One night last August, a group calling itself Seeds of Resistance used machetes to hack down a half-acre plot of corn at a farm operated by the University of Maine. The crop's offense: It had been genetically engineered to resist herbicides.
This characteristic would reduce the number of herbicide applications needed, saving farmers money and reducing chemical runoff into water supplies. It could also reduce or eliminate tilling and hence control topsoil erosion. To gain these advantages, a specially chosen gene from another plant had been inserted into the corn.
For that, the corn had to die. Seeds of Resistance said it was sending "a message to those who seek to benefit from the risky endeavor of genetically engineering the food supply."
So far this year, anti-biotechnology vandals have struck 13 crop sites in the United States, from Maine to California. The attacks tell us much about biotech opponents, many of whom have increasingly abandoned rational persuasion in favor of "direct action" that shows contempt for the choices of the people they claim to represent.
The U.S. vandals acknowledge a debt to overseas activists, especially in the U.K., where wrecking crops that offend one's sensibilities is commonplace. "Many thanks to our comrades in other countries for the inspiration to join them," declared a September communiqué from Reclaim the Seeds, one of the more active American crop-busting groups. The British attacks are not random and are not exclusively the work of tiny fringe groups. Some have been carried out by the world's most prominent environmentalist group, Greenpeace. Most environmentalist groups that don't participate nonetheless refuse to criticize the sabotage.
According to an August report in the London Guardian, between the U.K. and the Continent, more than 70 sites where biotech plants were being tested, out of an estimated 150 to 200, "have been wholly or partly destroyed, with almost 50 in the past 12 weeks." The British biotech-bashing Genetic Engineering Network, which gleefully claims that "over 80 [European biotech crop] trial sites have been decontaminated over the last two years," sent me a detailed list of 46 sites destroyed between January and mid-August.
On this side of the Atlantic, crop busters started late but are making up for lost time. "There was only one [attack] that I know of in the U.S. in 1998," says Jeffrey Tufenkian, spokesman for the San Diego-based anti-biotech group Genetix Alert, which tracks and applauds crop wrecking. This year there were two attacks in July, three in August, seven in September. Only an end to the growing seasons seems to have kept the numbers from continuing their upward spiral. There was one attack in late October, but it consisted only of vandalizing a building where the corn had already been harvested. "These actions are just starting to expand over here," says Tufenkian. "But I think this is just the start of the trend of resistance to this new technology."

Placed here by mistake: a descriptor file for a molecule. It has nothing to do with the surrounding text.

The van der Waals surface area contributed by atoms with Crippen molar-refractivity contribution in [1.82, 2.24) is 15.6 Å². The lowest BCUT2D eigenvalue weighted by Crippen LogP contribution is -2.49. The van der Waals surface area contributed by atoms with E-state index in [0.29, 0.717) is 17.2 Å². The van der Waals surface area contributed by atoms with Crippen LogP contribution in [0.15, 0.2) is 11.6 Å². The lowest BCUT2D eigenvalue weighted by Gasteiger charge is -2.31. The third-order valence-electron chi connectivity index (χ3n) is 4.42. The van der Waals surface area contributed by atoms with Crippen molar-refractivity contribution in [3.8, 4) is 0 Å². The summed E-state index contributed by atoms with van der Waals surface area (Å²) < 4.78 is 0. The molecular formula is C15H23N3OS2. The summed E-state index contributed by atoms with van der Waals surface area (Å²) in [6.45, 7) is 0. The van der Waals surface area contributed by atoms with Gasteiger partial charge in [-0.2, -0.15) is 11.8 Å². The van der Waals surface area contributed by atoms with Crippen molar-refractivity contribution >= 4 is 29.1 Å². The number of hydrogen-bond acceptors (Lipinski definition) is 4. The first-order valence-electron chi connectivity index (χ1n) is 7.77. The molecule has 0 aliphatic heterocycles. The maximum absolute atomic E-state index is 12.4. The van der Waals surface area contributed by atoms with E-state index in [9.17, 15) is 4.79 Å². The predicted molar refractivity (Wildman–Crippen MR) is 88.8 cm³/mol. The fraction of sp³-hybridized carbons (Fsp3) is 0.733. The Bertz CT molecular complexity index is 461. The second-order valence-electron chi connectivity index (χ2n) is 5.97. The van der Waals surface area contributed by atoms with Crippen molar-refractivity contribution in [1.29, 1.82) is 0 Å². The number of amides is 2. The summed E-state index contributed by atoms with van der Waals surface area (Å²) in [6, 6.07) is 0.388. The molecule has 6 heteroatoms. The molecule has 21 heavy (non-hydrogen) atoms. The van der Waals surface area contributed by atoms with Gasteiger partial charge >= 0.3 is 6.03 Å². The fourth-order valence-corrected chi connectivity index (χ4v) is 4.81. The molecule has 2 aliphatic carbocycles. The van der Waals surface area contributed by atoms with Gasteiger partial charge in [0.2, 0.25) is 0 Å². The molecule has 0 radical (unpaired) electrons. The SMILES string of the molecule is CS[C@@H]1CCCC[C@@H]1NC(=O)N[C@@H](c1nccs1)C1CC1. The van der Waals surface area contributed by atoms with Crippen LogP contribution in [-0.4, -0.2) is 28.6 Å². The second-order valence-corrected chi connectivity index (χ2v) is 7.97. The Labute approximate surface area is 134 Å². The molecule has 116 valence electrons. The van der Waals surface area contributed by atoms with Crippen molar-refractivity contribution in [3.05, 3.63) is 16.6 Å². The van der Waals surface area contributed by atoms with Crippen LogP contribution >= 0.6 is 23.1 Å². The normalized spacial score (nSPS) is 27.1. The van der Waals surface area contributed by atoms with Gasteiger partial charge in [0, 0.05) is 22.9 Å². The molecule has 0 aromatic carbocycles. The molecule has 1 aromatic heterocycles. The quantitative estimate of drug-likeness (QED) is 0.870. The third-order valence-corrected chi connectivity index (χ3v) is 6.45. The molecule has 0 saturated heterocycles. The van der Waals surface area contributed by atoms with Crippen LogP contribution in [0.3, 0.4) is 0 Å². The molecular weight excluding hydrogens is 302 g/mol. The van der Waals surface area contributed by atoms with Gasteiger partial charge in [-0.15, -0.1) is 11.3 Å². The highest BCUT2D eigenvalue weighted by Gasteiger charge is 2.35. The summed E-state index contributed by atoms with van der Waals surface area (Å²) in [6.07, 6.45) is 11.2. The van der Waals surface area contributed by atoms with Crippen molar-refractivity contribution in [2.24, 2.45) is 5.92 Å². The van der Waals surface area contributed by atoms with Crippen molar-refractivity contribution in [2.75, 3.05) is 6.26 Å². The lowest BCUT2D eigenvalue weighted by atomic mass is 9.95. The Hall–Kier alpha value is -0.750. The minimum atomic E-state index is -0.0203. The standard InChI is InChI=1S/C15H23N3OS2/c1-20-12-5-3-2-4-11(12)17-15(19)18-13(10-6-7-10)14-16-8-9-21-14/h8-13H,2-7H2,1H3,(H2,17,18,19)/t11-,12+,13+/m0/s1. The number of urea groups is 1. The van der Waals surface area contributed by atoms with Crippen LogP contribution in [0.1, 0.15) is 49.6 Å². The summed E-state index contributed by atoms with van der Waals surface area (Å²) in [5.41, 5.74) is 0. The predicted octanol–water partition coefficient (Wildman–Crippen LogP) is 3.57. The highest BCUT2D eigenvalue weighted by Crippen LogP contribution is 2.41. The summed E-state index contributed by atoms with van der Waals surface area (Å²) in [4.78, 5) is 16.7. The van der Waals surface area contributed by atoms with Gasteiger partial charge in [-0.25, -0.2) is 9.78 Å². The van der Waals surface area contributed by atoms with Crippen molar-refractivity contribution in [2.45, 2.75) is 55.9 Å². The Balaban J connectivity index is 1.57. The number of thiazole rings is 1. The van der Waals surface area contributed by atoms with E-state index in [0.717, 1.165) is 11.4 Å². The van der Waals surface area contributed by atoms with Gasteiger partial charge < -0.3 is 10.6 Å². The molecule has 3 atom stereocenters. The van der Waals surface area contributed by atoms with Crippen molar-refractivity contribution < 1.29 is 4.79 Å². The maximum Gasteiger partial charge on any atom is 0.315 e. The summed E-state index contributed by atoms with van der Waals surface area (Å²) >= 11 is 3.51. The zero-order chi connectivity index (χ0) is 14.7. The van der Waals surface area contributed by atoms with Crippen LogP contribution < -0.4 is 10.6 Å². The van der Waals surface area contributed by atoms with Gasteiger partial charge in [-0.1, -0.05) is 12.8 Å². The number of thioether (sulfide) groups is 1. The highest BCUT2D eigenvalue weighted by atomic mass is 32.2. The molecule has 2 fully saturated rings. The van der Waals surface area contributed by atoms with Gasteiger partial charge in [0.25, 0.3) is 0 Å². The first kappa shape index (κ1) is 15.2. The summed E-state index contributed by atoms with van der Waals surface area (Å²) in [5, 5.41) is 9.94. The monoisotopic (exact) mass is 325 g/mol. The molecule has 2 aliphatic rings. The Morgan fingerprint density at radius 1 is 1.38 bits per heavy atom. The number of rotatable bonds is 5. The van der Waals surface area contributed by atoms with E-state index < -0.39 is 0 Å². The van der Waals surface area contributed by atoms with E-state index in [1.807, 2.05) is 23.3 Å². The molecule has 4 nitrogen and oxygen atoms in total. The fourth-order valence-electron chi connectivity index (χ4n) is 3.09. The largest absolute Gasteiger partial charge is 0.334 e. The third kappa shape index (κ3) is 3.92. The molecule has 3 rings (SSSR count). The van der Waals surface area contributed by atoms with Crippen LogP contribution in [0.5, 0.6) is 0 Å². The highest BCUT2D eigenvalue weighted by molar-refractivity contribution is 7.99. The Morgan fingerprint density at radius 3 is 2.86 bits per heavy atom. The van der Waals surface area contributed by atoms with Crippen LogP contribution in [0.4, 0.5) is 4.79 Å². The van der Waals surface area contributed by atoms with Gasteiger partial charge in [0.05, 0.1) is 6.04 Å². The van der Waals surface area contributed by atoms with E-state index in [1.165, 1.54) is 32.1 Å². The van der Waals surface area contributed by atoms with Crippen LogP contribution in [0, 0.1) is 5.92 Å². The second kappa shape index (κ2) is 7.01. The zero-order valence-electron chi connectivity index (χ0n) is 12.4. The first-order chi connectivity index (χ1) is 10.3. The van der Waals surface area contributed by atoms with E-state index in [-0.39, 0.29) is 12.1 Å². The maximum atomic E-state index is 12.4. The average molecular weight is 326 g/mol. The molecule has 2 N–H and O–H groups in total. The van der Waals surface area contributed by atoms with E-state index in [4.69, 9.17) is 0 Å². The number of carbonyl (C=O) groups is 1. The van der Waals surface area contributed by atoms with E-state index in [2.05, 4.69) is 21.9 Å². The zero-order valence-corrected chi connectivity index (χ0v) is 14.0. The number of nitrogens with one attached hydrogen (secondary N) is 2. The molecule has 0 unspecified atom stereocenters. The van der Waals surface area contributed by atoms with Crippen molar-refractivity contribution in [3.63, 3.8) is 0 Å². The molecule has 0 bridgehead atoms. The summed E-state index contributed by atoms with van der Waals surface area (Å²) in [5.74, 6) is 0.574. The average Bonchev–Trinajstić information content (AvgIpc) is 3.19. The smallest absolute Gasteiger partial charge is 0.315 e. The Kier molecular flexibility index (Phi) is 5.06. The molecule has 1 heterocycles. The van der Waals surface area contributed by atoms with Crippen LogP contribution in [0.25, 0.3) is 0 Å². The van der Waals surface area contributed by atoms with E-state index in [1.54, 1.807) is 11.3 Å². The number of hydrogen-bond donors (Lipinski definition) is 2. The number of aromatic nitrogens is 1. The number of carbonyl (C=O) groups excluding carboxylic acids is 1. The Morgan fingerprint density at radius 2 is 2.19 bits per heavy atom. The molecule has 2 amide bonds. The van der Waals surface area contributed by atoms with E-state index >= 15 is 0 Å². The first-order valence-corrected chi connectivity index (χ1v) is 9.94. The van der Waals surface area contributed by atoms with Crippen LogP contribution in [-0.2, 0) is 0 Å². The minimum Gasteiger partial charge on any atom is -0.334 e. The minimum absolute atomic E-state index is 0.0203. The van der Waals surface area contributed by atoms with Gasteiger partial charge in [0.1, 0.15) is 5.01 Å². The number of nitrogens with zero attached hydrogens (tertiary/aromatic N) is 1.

The British terra-terrorists are aided by their government, which insists on giving out the exact locations of the test plots. (Notwithstanding this assistance, non-modified crops are often mistakenly destroyed.) The government is considering changing the disclosure policy, even as it gives out the locations of new test tracts. Though the U.S. government doesn't hand out maps to the homes of the biotech crops, the Bioengineering Action Network of North America (BAN),an anti-biotech group, has a Web site (www.tao.ca/~ban/) that claims to offer helpful hints.
Numerous groups with names that sound like high school sports teams, such as the Lincolnshire Loppers and Cropatistas in Britain and the Bolt Weevils and California Croppers in the U.S., are now joining in the fun. Britain's Genetix Snowball published a book describing the best tactics for stealing into a field at night and destroying it. BAN says a "Night-Time Gardener's Guide," which it describes as "a 'how-to' for would-be crop saboteurs," will soon be available on its site.